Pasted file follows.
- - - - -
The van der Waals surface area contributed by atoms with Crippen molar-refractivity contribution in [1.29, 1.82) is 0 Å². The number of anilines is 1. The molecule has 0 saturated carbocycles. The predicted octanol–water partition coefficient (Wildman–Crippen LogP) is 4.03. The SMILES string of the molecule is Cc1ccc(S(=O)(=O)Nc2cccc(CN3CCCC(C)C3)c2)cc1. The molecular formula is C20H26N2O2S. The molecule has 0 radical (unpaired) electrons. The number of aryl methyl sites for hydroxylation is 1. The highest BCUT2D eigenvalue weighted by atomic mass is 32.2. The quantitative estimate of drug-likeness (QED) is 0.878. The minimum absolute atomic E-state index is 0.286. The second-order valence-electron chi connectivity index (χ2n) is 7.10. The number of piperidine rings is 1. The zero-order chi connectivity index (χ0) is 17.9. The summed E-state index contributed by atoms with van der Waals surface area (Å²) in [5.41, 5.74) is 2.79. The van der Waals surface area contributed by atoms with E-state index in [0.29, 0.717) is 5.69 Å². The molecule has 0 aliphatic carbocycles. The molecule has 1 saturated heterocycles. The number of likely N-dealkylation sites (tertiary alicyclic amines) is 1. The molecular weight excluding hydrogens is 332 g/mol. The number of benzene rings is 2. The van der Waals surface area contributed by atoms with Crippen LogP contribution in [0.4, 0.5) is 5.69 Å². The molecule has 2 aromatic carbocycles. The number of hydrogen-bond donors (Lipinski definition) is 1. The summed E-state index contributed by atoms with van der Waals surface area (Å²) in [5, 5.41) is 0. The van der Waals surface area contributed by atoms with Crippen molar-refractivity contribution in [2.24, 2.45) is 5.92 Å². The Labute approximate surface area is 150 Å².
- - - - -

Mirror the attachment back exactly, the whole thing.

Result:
The van der Waals surface area contributed by atoms with Crippen molar-refractivity contribution in [1.29, 1.82) is 0 Å². The number of anilines is 1. The molecule has 0 saturated carbocycles. The predicted octanol–water partition coefficient (Wildman–Crippen LogP) is 4.03. The SMILES string of the molecule is Cc1ccc(S(=O)(=O)Nc2cccc(CN3CCCC(C)C3)c2)cc1. The molecular formula is C20H26N2O2S. The molecule has 0 radical (unpaired) electrons. The number of aryl methyl sites for hydroxylation is 1. The highest BCUT2D eigenvalue weighted by atomic mass is 32.2. The quantitative estimate of drug-likeness (QED) is 0.878. The minimum absolute atomic E-state index is 0.286. The second-order valence-electron chi connectivity index (χ2n) is 7.10. The number of piperidine rings is 1. The zero-order chi connectivity index (χ0) is 17.9. The summed E-state index contributed by atoms with van der Waals surface area (Å²) in [5.41, 5.74) is 2.79. The van der Waals surface area contributed by atoms with E-state index in [0.29, 0.717) is 5.69 Å². The molecule has 0 aliphatic carbocycles. The molecule has 1 saturated heterocycles. The number of likely N-dealkylation sites (tertiary alicyclic amines) is 1. The molecular weight excluding hydrogens is 332 g/mol. The number of benzene rings is 2. The van der Waals surface area contributed by atoms with Crippen LogP contribution in [0.4, 0.5) is 5.69 Å². The molecule has 2 aromatic carbocycles. The number of hydrogen-bond donors (Lipinski definition) is 1. The summed E-state index contributed by atoms with van der Waals surface area (Å²) in [5, 5.41) is 0. The van der Waals surface area contributed by atoms with Crippen molar-refractivity contribution in [2.24, 2.45) is 5.92 Å². The Labute approximate surface area is 150 Å².